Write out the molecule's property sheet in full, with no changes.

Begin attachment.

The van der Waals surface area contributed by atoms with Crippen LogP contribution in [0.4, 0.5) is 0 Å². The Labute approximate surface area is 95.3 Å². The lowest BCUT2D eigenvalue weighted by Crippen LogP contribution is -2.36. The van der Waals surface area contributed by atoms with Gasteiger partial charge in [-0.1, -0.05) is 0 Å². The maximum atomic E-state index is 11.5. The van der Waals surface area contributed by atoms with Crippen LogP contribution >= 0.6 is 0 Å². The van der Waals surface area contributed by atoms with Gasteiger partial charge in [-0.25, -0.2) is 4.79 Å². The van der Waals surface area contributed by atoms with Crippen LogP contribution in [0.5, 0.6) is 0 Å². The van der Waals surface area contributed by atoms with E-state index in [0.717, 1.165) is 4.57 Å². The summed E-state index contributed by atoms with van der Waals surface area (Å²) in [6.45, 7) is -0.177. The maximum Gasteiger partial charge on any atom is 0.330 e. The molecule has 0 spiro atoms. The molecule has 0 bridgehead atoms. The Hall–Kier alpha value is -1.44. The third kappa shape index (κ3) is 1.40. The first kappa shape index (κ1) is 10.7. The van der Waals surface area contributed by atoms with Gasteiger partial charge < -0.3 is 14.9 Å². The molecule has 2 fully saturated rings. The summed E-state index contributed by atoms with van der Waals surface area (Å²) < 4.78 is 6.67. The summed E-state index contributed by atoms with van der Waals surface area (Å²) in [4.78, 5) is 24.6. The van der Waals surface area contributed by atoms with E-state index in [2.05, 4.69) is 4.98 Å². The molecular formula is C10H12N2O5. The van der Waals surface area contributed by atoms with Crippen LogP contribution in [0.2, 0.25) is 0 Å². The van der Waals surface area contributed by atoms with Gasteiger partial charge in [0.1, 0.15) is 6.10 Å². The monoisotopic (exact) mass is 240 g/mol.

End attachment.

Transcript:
The van der Waals surface area contributed by atoms with Crippen LogP contribution in [0.4, 0.5) is 0 Å². The Labute approximate surface area is 95.3 Å². The lowest BCUT2D eigenvalue weighted by Crippen LogP contribution is -2.36. The van der Waals surface area contributed by atoms with Gasteiger partial charge in [-0.1, -0.05) is 0 Å². The maximum atomic E-state index is 11.5. The van der Waals surface area contributed by atoms with Crippen LogP contribution >= 0.6 is 0 Å². The van der Waals surface area contributed by atoms with Gasteiger partial charge in [-0.25, -0.2) is 4.79 Å². The van der Waals surface area contributed by atoms with Crippen LogP contribution in [0.5, 0.6) is 0 Å². The van der Waals surface area contributed by atoms with E-state index in [0.717, 1.165) is 4.57 Å². The summed E-state index contributed by atoms with van der Waals surface area (Å²) in [6.45, 7) is -0.177. The maximum Gasteiger partial charge on any atom is 0.330 e. The molecule has 0 spiro atoms. The molecule has 0 bridgehead atoms. The Hall–Kier alpha value is -1.44. The third kappa shape index (κ3) is 1.40. The first kappa shape index (κ1) is 10.7. The van der Waals surface area contributed by atoms with Gasteiger partial charge < -0.3 is 14.9 Å². The molecule has 2 fully saturated rings. The summed E-state index contributed by atoms with van der Waals surface area (Å²) < 4.78 is 6.67. The summed E-state index contributed by atoms with van der Waals surface area (Å²) in [4.78, 5) is 24.6. The van der Waals surface area contributed by atoms with E-state index in [2.05, 4.69) is 4.98 Å². The molecular formula is C10H12N2O5. The van der Waals surface area contributed by atoms with Crippen LogP contribution in [0.2, 0.25) is 0 Å². The van der Waals surface area contributed by atoms with Gasteiger partial charge in [0.1, 0.15) is 6.10 Å². The monoisotopic (exact) mass is 240 g/mol.